Part of the reason for the better performance of the manufacturing sector in the Midwest is that the region tends to have more cyclical industries than the nation. With less than one in five manufacturing jobs, the region produces just under half of all passenger cars, 30% of all light trucks, and nearly 40% of all the steel in the country. These sectors tend to be very procyclical and the Midwest has been enjoying the fruits of a ten-year-old expansion.

When the manufacturing sector experiences a decline, the Midwest economy tends to fall at a greater rate, typically twice that of the national economy. The manufacturing sector appears to have peaked in September of last year and has been declining since then. True to the region’s cyclical performance, more of the weakness has been reflected in the Midwest than in the nation as a whole. Between September 2000 and January 2001, manufacturing employment fell by 0.8% in the nation, compared to a 1.3% decline in the Midwest. Manufacturing output has also taken more of a hit here in the Midwest. Between September 2000 and January 2001, manufacturing output declined by 2% in the U.S., while Midwest manufacturing output contracted by 3.7%, with much greater reductions taking place in the regional auto and steel sectors.

The slowdown in other sectors has also been more pronounced in the Midwest than in the nation. Construction activity has been one area of the national economy that has provided strength in recent months, but while permits for new privately owned buildings in the U.S. were up 9.6% from a year earlier in January, they were up only 2.3% in the Midwest. Nonmanufacturing employment growth in the region has been weaker than in the rest of the country. Sharper increases in jobless claims and unemployment rates (see figure 1) in the Midwest have contributed to more dramatic declines in consumer confidence in the region, and indications are that retail sales in the Midwest have also been weaker than in the rest of the country.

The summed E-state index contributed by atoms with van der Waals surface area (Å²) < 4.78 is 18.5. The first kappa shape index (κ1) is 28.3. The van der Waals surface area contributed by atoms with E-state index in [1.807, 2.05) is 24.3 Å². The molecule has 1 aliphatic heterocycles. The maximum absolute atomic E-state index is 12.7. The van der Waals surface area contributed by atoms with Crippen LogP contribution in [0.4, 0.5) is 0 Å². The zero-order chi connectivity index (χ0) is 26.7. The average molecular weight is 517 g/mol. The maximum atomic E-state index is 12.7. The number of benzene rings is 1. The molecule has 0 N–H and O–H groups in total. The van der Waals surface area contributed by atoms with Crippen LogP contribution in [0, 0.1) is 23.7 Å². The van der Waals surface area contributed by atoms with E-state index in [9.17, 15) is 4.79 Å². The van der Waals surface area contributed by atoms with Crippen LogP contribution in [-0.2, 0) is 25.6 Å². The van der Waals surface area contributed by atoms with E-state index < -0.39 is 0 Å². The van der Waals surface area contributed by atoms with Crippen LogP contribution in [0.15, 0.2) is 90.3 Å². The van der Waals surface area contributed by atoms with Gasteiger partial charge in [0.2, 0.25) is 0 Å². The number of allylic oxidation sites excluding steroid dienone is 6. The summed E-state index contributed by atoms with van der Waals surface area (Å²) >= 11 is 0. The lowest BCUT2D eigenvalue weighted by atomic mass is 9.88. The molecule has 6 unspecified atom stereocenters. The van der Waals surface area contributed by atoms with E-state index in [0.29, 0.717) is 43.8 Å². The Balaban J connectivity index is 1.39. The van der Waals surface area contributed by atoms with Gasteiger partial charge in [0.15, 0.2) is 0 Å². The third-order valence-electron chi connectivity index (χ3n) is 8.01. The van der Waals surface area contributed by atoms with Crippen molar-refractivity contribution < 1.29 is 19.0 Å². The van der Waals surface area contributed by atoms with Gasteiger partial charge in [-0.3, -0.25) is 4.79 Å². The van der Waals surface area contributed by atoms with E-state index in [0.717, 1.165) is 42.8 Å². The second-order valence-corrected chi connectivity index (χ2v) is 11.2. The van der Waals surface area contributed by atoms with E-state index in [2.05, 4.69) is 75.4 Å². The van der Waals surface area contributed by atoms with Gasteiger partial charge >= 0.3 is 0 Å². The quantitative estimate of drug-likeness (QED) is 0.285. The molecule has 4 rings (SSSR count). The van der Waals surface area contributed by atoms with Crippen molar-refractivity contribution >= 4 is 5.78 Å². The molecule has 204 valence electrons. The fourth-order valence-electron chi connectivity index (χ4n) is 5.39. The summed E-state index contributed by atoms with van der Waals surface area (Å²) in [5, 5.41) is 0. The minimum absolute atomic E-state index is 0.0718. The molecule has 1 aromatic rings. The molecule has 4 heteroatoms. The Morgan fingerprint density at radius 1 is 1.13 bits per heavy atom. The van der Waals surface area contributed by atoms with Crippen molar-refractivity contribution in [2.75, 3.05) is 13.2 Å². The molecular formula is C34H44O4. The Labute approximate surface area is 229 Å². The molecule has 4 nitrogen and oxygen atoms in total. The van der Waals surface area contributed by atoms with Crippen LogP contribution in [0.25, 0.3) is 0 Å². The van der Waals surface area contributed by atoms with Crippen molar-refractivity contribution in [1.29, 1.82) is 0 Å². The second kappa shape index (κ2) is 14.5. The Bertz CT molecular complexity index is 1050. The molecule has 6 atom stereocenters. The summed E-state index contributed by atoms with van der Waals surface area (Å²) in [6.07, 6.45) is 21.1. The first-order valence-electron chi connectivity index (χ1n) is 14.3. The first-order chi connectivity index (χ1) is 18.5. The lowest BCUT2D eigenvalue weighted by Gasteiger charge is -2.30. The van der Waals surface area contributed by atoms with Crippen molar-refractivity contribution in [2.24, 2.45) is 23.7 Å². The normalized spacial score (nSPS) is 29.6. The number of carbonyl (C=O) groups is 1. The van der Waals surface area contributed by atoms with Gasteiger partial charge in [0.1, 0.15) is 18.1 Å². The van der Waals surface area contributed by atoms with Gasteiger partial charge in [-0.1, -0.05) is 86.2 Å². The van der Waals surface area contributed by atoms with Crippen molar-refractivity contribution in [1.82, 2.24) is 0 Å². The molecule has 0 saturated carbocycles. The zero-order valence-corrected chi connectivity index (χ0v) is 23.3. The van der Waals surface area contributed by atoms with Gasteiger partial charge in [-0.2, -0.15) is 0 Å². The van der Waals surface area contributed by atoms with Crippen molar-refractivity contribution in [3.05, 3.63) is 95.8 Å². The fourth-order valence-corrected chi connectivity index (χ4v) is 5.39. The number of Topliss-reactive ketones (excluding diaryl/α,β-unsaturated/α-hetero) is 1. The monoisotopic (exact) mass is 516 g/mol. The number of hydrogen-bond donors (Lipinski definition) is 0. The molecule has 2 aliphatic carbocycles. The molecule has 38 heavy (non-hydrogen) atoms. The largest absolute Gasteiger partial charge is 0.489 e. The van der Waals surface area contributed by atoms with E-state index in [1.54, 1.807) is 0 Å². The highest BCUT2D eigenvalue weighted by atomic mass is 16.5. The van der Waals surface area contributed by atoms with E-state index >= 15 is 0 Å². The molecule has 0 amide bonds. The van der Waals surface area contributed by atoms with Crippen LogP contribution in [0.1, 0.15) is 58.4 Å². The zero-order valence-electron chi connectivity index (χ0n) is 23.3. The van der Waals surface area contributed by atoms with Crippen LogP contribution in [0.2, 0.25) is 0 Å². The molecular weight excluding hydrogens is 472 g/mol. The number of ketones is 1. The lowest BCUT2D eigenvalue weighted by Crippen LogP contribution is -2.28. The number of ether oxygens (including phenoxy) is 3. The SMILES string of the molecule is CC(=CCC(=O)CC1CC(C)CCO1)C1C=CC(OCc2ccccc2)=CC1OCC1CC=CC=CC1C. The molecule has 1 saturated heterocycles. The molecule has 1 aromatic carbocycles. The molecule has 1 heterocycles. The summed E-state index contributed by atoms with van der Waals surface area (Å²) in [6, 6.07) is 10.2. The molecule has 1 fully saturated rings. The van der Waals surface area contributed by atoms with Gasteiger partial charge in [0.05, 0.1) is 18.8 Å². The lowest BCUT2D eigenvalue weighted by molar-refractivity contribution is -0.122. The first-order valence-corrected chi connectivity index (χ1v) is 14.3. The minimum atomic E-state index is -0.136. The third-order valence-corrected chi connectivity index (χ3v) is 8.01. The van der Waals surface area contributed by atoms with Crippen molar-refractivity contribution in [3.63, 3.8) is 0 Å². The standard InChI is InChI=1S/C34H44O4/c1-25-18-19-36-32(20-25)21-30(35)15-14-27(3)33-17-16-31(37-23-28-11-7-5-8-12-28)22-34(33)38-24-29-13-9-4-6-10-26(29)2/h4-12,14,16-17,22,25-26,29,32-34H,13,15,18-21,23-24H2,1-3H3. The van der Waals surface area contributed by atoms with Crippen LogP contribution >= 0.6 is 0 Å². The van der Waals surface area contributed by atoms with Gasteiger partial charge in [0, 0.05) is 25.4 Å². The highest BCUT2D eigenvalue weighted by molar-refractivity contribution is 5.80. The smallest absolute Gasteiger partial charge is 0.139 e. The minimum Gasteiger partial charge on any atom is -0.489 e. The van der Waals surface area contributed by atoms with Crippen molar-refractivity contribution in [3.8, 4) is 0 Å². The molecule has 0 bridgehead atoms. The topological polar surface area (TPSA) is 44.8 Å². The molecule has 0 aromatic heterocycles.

1. Unemployment rates

Figure 1 compares the unemployment rates of the Midwest to the U.S. as a whole from 1999 to 2001.
Source: Bureau of Labor Statistics.


Midwest economy in the year ahead

It is the slowing manufacturing sector that will dictate the path of economic growth for the Midwest in the coming year. While it appears that producers have been quite aggressive at reducing production to control inventories, at the time of the writing of this article an apparent bottom has yet to be reached. Furthermore, the weakness in the Midwest manufacturing sector does appear to have spilled over into other sectors of the regional economy, contributing to weaker performance in the housing market, retail sales, and employment growth. Weak job growth and weak retail sales threaten to put state tax revenues below what many state governments had expected.

The Economist Roundtable group forecast that employment in the Midwest will not show any growth this year and will remain at the levels of last year. While each state is expected to experience slower growth than last year, the two states that are more closely linked with the cyclical vehicle manufacturing industry are anticipated to experience job losses in 2001 compared with 2000. Both Michigan, with 6.4% of its jobs in transportation manufacturing, and Indiana, with 4.3% in that sector, are forecast to lose 0.3% and 1% of their total jobs this year, respectively (see figure 2). Employment in Illinois and Iowa is expected to grow by a modest 0.5% and 0.6%, respectively. Wisconsin is forecast to experience the largest employment growth for the region, rising by 1% in 2001.